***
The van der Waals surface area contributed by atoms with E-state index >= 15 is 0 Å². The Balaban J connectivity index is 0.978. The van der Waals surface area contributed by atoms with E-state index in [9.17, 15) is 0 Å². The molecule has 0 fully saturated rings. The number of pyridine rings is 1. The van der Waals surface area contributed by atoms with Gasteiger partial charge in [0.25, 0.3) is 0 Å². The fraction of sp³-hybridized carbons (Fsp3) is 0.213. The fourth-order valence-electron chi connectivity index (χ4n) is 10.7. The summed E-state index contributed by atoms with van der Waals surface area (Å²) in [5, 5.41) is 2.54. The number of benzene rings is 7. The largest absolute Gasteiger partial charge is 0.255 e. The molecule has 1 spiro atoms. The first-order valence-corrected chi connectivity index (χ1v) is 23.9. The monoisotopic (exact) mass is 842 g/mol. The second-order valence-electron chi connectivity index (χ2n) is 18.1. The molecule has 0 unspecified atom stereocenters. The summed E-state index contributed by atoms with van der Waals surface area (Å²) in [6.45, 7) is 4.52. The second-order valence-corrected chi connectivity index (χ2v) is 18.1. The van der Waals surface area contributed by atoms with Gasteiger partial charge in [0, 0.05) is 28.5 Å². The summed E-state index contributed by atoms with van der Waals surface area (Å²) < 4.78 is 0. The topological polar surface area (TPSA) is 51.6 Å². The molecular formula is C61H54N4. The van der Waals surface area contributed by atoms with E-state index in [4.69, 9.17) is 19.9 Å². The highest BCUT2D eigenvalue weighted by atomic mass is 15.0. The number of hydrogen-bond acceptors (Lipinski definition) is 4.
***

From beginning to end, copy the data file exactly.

The van der Waals surface area contributed by atoms with E-state index >= 15 is 0 Å². The Balaban J connectivity index is 0.978. The van der Waals surface area contributed by atoms with E-state index in [9.17, 15) is 0 Å². The molecule has 0 fully saturated rings. The number of pyridine rings is 1. The van der Waals surface area contributed by atoms with Gasteiger partial charge in [0.25, 0.3) is 0 Å². The fraction of sp³-hybridized carbons (Fsp3) is 0.213. The fourth-order valence-electron chi connectivity index (χ4n) is 10.7. The summed E-state index contributed by atoms with van der Waals surface area (Å²) in [5, 5.41) is 2.54. The number of benzene rings is 7. The largest absolute Gasteiger partial charge is 0.255 e. The molecule has 1 spiro atoms. The first-order valence-corrected chi connectivity index (χ1v) is 23.9. The monoisotopic (exact) mass is 842 g/mol. The second-order valence-electron chi connectivity index (χ2n) is 18.1. The molecule has 0 unspecified atom stereocenters. The summed E-state index contributed by atoms with van der Waals surface area (Å²) in [6.45, 7) is 4.52. The second-order valence-corrected chi connectivity index (χ2v) is 18.1. The van der Waals surface area contributed by atoms with Gasteiger partial charge in [0, 0.05) is 28.5 Å². The summed E-state index contributed by atoms with van der Waals surface area (Å²) < 4.78 is 0. The topological polar surface area (TPSA) is 51.6 Å². The molecular formula is C61H54N4. The van der Waals surface area contributed by atoms with E-state index in [4.69, 9.17) is 19.9 Å². The highest BCUT2D eigenvalue weighted by atomic mass is 15.0. The number of hydrogen-bond acceptors (Lipinski definition) is 4.